This is the pattern I used: An evening gown from Gracieuse magazine from October 1933. The one on the left. It is one of very few patterns in my collection (from 1930 to the beginning of 1934) which uses bias cut skirt pieces. Of course I knew working with fabric on the bias is tricky but I hoped it would be worth it.
I used fabric from my stash, a striped cotton blend, for the skirt and bought soft black tule for the bodice (it is worn over a camisole). Of course, using stripes made things a lot more difficult. I would have to try and match them, at least at center front and back. At first, I also tried to match the stripes at the side seams but that caused to many issues with the fabric. And I didn't need more issues with that... This turned out to be the kind of material that just keeps on growing. In the end, I've had to unpick and re-sew them twice, the second time after letting the loose panels hang for a week. And even now, the side seams are not entirely free from pulling.
The bodice wasn't easy either. So many angles. Soft tule is a kind of material which gets gathered up by even loose stitches so I had to stitch it on tissue paper for all those little seams. And then pull the stuff away again, obviously.
There's a double layer of it in the bodice and a single one in the sleeves. Unfortunately, the cut outer edges of the wide, fluttering sleeves have a tendency to get stuck to each other.
Hemming the dress was a bit of an adventure in its own right. With patterns on tracing sheets, like this one, you usually get only a part of the skirt pieces with the measurement to which you should lengthen them. I had done that but it's didn't seem very precise in this case. I made sure the side seams matched in length but that was all I could really do on paper. And then the pieces were cut on the bias, in that ever-growing fabric and stitched, un-picked and stitched again. The bottom of the skirt was very uneven so I asked E to help me pin the hemline. The poor man didn't know what he was getting into... It took quite a while and he didn't like it but he did a good job. Pinning a hemline and then marking the positions of the pins with chalk so they wouldn't be lost if some of the pins fell out. The length of the skirt was determined by its shortest point at one of the side seams. As a result, it's ankle length now. I might have cut the pieces a little longer...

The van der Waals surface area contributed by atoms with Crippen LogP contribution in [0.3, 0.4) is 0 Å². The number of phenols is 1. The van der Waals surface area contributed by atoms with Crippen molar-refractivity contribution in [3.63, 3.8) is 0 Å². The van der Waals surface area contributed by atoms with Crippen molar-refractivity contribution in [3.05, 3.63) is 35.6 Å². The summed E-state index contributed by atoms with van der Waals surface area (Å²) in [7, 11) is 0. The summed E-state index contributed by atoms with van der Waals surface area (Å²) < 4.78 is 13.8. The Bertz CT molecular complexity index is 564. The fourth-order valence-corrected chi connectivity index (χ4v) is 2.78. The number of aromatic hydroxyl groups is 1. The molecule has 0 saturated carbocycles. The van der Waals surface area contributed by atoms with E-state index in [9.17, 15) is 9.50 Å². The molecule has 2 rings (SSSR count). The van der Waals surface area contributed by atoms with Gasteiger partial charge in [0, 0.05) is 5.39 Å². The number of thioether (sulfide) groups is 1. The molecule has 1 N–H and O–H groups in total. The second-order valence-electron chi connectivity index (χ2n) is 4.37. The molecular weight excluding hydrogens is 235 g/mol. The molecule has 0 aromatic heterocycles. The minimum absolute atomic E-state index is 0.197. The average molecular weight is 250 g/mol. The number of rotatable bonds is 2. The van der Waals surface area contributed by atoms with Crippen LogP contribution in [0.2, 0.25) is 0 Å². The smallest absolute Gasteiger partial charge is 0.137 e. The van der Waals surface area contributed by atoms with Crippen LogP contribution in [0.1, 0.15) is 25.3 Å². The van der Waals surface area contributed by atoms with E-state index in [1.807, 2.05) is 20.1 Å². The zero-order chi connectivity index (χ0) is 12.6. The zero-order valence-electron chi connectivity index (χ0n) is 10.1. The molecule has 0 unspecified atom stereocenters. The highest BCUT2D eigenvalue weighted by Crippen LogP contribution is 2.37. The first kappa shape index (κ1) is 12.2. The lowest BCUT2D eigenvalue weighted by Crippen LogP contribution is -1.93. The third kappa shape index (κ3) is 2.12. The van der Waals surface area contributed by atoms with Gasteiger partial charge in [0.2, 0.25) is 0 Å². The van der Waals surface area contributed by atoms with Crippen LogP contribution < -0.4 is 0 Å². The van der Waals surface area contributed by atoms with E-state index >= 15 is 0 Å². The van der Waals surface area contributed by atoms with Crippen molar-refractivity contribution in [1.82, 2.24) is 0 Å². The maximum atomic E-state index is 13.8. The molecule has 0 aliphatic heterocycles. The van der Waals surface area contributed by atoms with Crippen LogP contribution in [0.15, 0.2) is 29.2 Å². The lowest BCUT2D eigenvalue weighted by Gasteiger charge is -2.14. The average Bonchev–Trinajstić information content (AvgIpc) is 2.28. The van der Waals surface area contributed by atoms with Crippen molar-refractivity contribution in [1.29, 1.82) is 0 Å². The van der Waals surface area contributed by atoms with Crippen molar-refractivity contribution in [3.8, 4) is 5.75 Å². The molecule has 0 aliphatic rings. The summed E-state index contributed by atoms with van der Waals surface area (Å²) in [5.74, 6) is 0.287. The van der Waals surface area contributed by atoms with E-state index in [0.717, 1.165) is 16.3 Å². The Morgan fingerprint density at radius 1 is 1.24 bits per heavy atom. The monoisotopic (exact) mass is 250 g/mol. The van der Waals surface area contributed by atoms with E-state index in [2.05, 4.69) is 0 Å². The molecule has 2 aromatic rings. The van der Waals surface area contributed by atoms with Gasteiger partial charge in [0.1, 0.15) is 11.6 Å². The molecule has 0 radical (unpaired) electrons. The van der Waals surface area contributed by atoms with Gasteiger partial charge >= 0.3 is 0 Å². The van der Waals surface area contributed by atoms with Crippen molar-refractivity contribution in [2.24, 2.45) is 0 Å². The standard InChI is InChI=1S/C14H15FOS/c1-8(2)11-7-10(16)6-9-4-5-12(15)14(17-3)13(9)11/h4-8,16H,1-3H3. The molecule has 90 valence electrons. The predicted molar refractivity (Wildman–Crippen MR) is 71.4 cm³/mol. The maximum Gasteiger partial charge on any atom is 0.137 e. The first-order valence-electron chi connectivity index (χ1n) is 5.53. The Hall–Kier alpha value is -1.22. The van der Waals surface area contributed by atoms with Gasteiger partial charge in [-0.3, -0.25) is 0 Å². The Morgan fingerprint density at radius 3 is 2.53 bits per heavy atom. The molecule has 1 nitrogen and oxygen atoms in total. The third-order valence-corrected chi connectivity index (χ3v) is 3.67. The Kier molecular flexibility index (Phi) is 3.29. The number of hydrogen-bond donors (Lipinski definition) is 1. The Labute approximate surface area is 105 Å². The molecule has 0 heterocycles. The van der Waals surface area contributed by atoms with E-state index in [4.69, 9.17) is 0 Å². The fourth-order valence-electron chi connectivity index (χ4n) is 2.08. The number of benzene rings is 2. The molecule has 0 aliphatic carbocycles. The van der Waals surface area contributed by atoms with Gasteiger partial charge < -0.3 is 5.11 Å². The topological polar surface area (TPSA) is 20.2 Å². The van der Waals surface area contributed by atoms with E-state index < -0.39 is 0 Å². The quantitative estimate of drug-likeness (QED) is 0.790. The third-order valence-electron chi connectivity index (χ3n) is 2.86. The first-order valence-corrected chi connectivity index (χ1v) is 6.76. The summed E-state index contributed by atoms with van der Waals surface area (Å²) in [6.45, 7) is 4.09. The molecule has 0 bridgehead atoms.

On its own, the dress's bodice is rather loose but, as you can see in the illustration, it was always meant to be worn with a belt. The silhouette is still unfamiliar to me but it is better than I expected.